Mission 24 is a civic initiative, aimed at bringing basic amenities to people in M-East ward – amenities without which a life with dignity and self-respect is unthinkable. As we know, of the total 24 wards in Mumbai, M-East ward is 24th, right at the bottom, with regard to all human development indices.

The Little Humans of M-East ward

The city of Mumbai’s well kept secret, opens up like a can of worms when you step into the M-East Ward, Mumbai. It reveals how little it fulfils the dreams of people, who have to busy themselves with making real their most basic rights, quite contrary to its epithet of ‘city of dreams’.

A 2 km walk to the toilet on the other side of the road, or finding a corner to defecate at the dumping ground, boys doing nasha and ganja in shady by lanes, young girls preyed upon at every crossroad, overflowing gutters and heaps of waste making their way into every home, dirty drinking water, diarhhoea, malnutrition, and a recurrent cycle of illnesses, inadequate medical facilities, slums, settlements, 100 sq ft homes and the looming threat of eviction, school drop outs, low literacy rates and no avenues for secondary education, labourers, drivers, tailors and dismal livelihood opportunities, a place where child marriage, gender inequality and everyday struggle is the norm.

Buried in a cycle of poverty, M East ward confesses the poor picture of Mumbai’s unequal development.

“M East ward has been a place where people don’t demand their rights. They have resigned to their realities and make no attempts to change it,” says Hasina Shaikh who has spent her childhood at M-East Ward and is now a field officer for Apnalaya. “But things are changing,” she adds and looks rather optimistically at the little humans in the room.

At the Apnalaya Centre in Shivaji Nagar, a common space where children of the community gather, a group of 10 boys and girls sit ready to meet with us. These children are part of different Bal Panchayats, an age-old concept created across societies to encourage participation, involvement, self governance and their own development. This democratic platform allows children to engage directly with duty bearers in order to elicit their attention and action on issues that concern them.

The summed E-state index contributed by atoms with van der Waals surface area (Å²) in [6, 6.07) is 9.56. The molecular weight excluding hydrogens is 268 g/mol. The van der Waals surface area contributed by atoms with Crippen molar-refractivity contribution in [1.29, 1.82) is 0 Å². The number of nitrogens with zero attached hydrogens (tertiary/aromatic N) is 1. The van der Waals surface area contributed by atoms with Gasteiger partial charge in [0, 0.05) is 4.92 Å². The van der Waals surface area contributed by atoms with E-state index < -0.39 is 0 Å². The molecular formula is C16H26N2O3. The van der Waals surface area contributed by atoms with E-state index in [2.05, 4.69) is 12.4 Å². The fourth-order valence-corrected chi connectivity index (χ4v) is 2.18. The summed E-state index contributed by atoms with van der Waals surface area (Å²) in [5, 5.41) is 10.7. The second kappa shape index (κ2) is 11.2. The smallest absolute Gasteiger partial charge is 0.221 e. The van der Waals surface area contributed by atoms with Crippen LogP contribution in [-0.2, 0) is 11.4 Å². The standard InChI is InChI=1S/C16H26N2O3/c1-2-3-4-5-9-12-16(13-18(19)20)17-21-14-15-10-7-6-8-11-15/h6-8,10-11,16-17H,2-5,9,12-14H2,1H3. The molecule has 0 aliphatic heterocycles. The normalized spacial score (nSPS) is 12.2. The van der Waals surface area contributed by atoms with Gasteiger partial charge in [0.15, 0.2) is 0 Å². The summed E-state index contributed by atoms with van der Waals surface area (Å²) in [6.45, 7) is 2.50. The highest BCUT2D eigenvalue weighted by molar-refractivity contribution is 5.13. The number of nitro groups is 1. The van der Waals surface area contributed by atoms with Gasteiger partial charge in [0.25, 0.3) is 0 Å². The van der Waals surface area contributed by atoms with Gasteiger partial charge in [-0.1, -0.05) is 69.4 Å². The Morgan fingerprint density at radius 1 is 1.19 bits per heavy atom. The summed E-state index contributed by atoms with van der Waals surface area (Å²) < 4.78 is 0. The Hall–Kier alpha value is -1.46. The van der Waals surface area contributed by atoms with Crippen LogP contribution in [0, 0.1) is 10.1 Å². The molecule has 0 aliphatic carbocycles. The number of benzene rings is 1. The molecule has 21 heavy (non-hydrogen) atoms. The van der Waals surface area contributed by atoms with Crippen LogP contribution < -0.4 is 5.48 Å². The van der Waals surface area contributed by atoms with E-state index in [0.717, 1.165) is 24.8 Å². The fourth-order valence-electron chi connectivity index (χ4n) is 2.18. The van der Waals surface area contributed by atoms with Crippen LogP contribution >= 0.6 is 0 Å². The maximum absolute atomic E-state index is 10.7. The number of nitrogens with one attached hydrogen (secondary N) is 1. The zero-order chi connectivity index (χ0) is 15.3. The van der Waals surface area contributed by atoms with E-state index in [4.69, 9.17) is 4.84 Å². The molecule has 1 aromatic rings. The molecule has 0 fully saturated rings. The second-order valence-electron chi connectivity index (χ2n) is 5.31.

Ranked 24th – the last among the 24 municipal wards in Mumbai – M-East Ward lies at the bottom in terms of Human Development Index (HDI), leaving upto the Bal Panchayats of M-East ward to address a multitude of issues. Comprising 73 adolescent children, each member of the 2 Bal Panchayat has an equal say in selecting issues of priority and planning action towards it. They maintain records through charts, and dated notes in their dairies, tick marking as they move forward in each task. What makes these Bal Panchayat’s stand apart is the enormity of problems they deal with, the perspective they lend to handling each problem and the ripple effect they create by their enthusiasm and zest, in changing mindsets and not giving up until they see results. ‘Shayad hume bhi karna chahiye,’ say parents and community members who see the younger citizens of M-East Ward leading the way to a better life.

Today, the strength of the Bal Panchayat have grown from 30 to 73 members, making it the go-to place for any issues to be solved. Today, it stands for much more than a children’s parliament encouraging their participation, but for galvanzing the most precious resources of this community and making them self-assured, thinking and contributing members of society, something they had never imagined. While some issues in this community have seen success, and many remain unresolved, the spirit of these young Mumbaikar’s remains unbroken.

Meet the bandwagon of 17 year olds, at the cusp of their adulthood, serving the poorest and most under-served Municipal Ward in India’s wealthiest city and building hope in a once hopeless place.